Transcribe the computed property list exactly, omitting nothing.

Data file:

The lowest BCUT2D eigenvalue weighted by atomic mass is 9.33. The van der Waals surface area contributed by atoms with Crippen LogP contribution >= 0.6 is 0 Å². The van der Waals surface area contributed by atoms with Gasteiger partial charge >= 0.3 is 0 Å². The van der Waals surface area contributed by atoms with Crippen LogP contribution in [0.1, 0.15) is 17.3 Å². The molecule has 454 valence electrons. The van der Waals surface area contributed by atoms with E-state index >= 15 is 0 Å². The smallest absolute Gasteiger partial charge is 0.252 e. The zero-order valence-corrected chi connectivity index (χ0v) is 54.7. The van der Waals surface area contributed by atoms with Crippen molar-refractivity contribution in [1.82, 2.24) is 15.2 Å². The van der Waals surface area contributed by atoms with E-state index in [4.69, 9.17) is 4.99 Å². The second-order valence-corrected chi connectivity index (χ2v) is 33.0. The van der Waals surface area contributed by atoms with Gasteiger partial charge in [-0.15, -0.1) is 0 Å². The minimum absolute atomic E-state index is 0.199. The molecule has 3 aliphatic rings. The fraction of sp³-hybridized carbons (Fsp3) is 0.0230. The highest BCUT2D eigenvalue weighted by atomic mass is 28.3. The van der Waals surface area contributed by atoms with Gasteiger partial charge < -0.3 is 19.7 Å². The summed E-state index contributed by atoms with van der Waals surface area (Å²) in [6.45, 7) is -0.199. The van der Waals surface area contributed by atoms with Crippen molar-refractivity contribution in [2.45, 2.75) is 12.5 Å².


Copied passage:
The lowest BCUT2D eigenvalue weighted by atomic mass is 9.33. The van der Waals surface area contributed by atoms with Crippen LogP contribution >= 0.6 is 0 Å². The van der Waals surface area contributed by atoms with Gasteiger partial charge >= 0.3 is 0 Å². The van der Waals surface area contributed by atoms with Crippen LogP contribution in [0.1, 0.15) is 17.3 Å². The molecule has 454 valence electrons. The van der Waals surface area contributed by atoms with E-state index >= 15 is 0 Å². The smallest absolute Gasteiger partial charge is 0.252 e. The zero-order valence-corrected chi connectivity index (χ0v) is 54.7. The van der Waals surface area contributed by atoms with Crippen molar-refractivity contribution in [1.82, 2.24) is 15.2 Å². The van der Waals surface area contributed by atoms with E-state index in [4.69, 9.17) is 4.99 Å². The second-order valence-corrected chi connectivity index (χ2v) is 33.0. The van der Waals surface area contributed by atoms with Gasteiger partial charge in [-0.15, -0.1) is 0 Å². The minimum absolute atomic E-state index is 0.199. The molecule has 3 aliphatic rings. The fraction of sp³-hybridized carbons (Fsp3) is 0.0230. The highest BCUT2D eigenvalue weighted by atomic mass is 28.3. The van der Waals surface area contributed by atoms with Gasteiger partial charge < -0.3 is 19.7 Å². The summed E-state index contributed by atoms with van der Waals surface area (Å²) in [6.45, 7) is -0.199. The van der Waals surface area contributed by atoms with Crippen molar-refractivity contribution in [2.45, 2.75) is 12.5 Å².